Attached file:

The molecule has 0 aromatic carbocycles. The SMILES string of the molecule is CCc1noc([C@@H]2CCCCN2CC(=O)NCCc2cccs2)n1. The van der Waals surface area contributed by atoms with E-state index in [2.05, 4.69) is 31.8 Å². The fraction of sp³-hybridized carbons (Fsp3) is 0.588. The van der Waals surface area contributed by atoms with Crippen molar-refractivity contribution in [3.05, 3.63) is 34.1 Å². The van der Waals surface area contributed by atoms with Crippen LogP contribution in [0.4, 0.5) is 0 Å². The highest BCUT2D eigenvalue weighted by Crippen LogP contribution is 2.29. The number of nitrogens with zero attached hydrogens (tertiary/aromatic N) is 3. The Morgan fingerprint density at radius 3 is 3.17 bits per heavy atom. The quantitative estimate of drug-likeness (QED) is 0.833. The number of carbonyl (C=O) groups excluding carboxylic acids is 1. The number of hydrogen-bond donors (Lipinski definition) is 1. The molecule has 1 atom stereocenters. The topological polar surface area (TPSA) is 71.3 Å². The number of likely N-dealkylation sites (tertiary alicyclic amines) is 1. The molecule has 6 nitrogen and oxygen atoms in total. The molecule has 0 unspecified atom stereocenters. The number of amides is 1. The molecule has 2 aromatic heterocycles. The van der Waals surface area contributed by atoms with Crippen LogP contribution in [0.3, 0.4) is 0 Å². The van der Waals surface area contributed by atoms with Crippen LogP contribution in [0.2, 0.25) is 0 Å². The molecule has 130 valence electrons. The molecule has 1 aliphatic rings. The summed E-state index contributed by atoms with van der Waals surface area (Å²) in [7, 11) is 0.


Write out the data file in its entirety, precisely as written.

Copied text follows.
The molecule has 0 aromatic carbocycles. The SMILES string of the molecule is CCc1noc([C@@H]2CCCCN2CC(=O)NCCc2cccs2)n1. The van der Waals surface area contributed by atoms with E-state index in [2.05, 4.69) is 31.8 Å². The fraction of sp³-hybridized carbons (Fsp3) is 0.588. The van der Waals surface area contributed by atoms with Crippen molar-refractivity contribution in [3.05, 3.63) is 34.1 Å². The van der Waals surface area contributed by atoms with Crippen LogP contribution in [0.4, 0.5) is 0 Å². The highest BCUT2D eigenvalue weighted by Crippen LogP contribution is 2.29. The number of nitrogens with zero attached hydrogens (tertiary/aromatic N) is 3. The Morgan fingerprint density at radius 3 is 3.17 bits per heavy atom. The quantitative estimate of drug-likeness (QED) is 0.833. The number of carbonyl (C=O) groups excluding carboxylic acids is 1. The number of hydrogen-bond donors (Lipinski definition) is 1. The molecule has 1 atom stereocenters. The topological polar surface area (TPSA) is 71.3 Å². The number of likely N-dealkylation sites (tertiary alicyclic amines) is 1. The molecule has 6 nitrogen and oxygen atoms in total. The molecule has 0 unspecified atom stereocenters. The number of amides is 1. The molecule has 2 aromatic heterocycles. The van der Waals surface area contributed by atoms with Crippen LogP contribution in [0.3, 0.4) is 0 Å². The van der Waals surface area contributed by atoms with Crippen LogP contribution in [0.2, 0.25) is 0 Å². The molecule has 130 valence electrons. The molecule has 1 aliphatic rings. The summed E-state index contributed by atoms with van der Waals surface area (Å²) in [7, 11) is 0.